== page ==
- Among other litigations, we are currently serving as counsel to the FDIC in lawsuits related to its seizure of IndyMac and Washington Mutual.
Just as Hughes Hubbard’s litigation practice has been praised for its triumphs and creativity in the courtroom, the firm’s corporate practice has also achieved many milestones in the boardrooms of numerous U.S. and international corporations. Among the most notable transactions in which the firm has been involved:
- The 1930’s reorganization of the Fox Film Corporation and its nationwide chain of theaters.
- The Ford Motor Company’s first public issue of stock in 1956. At that time, it was the largest equity offering in history.
- The liquidation of Weis Securities, the first NYSE firm to be liquidated under the Securities Investors Protection Act of 1970 (SIPA). This liquidation remains one of the largest to date under SIPA.
- Many of the high-profile “takeovers” of the 1970’s that gave rise to the “takeover decade” of the 1980’s. Among them, Hughes Hubbard represented Frank Lorenzo of Texas International Airlines in his attempt to take over National Airlines, and Mary Wells in a precedent-setting management buyout when she took her publicly traded advertising agency —Wells, Rich, Greene — private largely through the sale of debentures to stockholders.
- Bendix’s 1982 hostile takeover of Martin Marietta, a matter which became famous for its use of the "Pac Man Defense."
- The 1989 privatization of Conrail, in which Hughes Hubbard played two major roles: counsel to Goldman Sachs when that firm served as financial advisor to the Department of Transportation; and, later, counsel to the vast syndicate of underwriters in the record-setting $1.65 billion initial public offering.
- The historic merger between Price Waterhouse & Co. and Coopers & Lybrand in 1998, resulting in the formation of PricewaterhouseCoopers LLP as the world’s largest partnership.
- Aviation financings including an innovative deal involving securitization of aircraft spare parts that was voted "Deal of the Year" for 2002 by Airfinance Journal.
- The sale of Orbitz in 2004 on behalf of America's leading airlines — Delta, American, United, Northwest and Continental.
- Numerous deals involving Viacom including the 2005 representation of JPMorgan Chase Bank and Citibank in the $12.25 billion financing provided in connection with the historic separation of Viacom into two publicly-traded companies.
- The $2 billion plus sale of Burlington Coat Factory in 2006 to Bain Capital.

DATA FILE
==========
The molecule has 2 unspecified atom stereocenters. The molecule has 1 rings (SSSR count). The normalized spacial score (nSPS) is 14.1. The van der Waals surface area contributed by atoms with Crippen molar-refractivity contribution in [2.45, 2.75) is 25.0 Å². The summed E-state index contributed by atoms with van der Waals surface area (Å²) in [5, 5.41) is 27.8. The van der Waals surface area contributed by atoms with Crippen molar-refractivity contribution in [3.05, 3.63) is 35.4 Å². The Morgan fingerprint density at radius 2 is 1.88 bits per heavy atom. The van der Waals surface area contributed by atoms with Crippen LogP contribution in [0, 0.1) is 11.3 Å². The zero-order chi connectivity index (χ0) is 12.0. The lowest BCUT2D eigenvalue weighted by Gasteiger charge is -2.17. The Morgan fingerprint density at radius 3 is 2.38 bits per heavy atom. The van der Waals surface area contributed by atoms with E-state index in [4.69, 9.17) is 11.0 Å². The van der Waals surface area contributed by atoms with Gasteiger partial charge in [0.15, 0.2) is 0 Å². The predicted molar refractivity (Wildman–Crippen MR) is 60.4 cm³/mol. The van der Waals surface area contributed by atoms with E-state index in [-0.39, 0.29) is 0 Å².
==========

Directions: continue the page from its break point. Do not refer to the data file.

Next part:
- Cablevision Systems Corp.’s high-profile acquisition in 2008 of Newsday from the Tribune Co.
- In 2008, we were named counsel to the U.S. Treasury in the $700 billion TARP rescue program.
- We are currently serving as counsel to the trustee for the liquidation of Lehman Brothers Inc. under the Securities Investor Protection Act, one of the largest insolvencies in history.
Recognizing that it takes more than smart lawyering to cultivate and maintain lasting relationships, Hughes Hubbard has always placed a premium on providing superior client service. As its client roster has grown, the firm has expanded geographically to the locations that are most beneficial to its clients. In 1966, to better serve a growing number of international clients, Hughes Hubbard opened an office in Paris. Six years later, the firm opened offices in Washington, D.C., and Los Angeles.
More aggressive growth took place in the 1980’s when the firm added several lateral partners in banking and financial services in New York and real estate in Los Angeles. This was also the period when the firm organized its Latin America and Pacific Basin practices.
Hughes Hubbard was ahead of the curve in building a collegial, welcoming environment. As far back as 1959, then-senior partner Francis Reed insisted that lawyers keep their doors open and use each other’s first names. It was also during Reed’s tenure, well before “diversity” became an industry buzz word, that Hughes Hubbard hired Amalya L. Kearse, now a Second Circuit United States Court of Appeals Judge. Kearse eventually became a partner in the litigation department, the first African-American woman elected to the partnership of a major Wall Street firm.
In 1995 the National Organization for Women (NOW) honored Hughes Hubbard for its record of promoting women to positions of authority. The firm again broke down barriers in 1999 by electing Candace Beinecke, a highly regarded corporate lawyer with blue-chip clients such as ALSTOM and PricewaterhouseCoopers LLP, as Chair of the firm, making her the first woman to lead a major New York City law firm. In 2006, Hughes Hubbard was ranked #1 in diversity among the nation's top 100 law firms by Multicultural Law magazine and ranked higher than any New York firm in providing opportunities to women, according to the Harvard Law School study, "Presumed Equal." Today, the firm ranks in the top 10 nationwide for diversity, according to the Minority Law Journal's diversity scorecard.
Having handled some of the most prestigious cases and challenging legal problems for more than a century, Hughes Hubbard has been praised for its creativity and its ability to break new ground and redefine the standard. Moving into the 21st century, the firm continues in the tradition of offering quality service and providing "critical thinking" on "critical matters."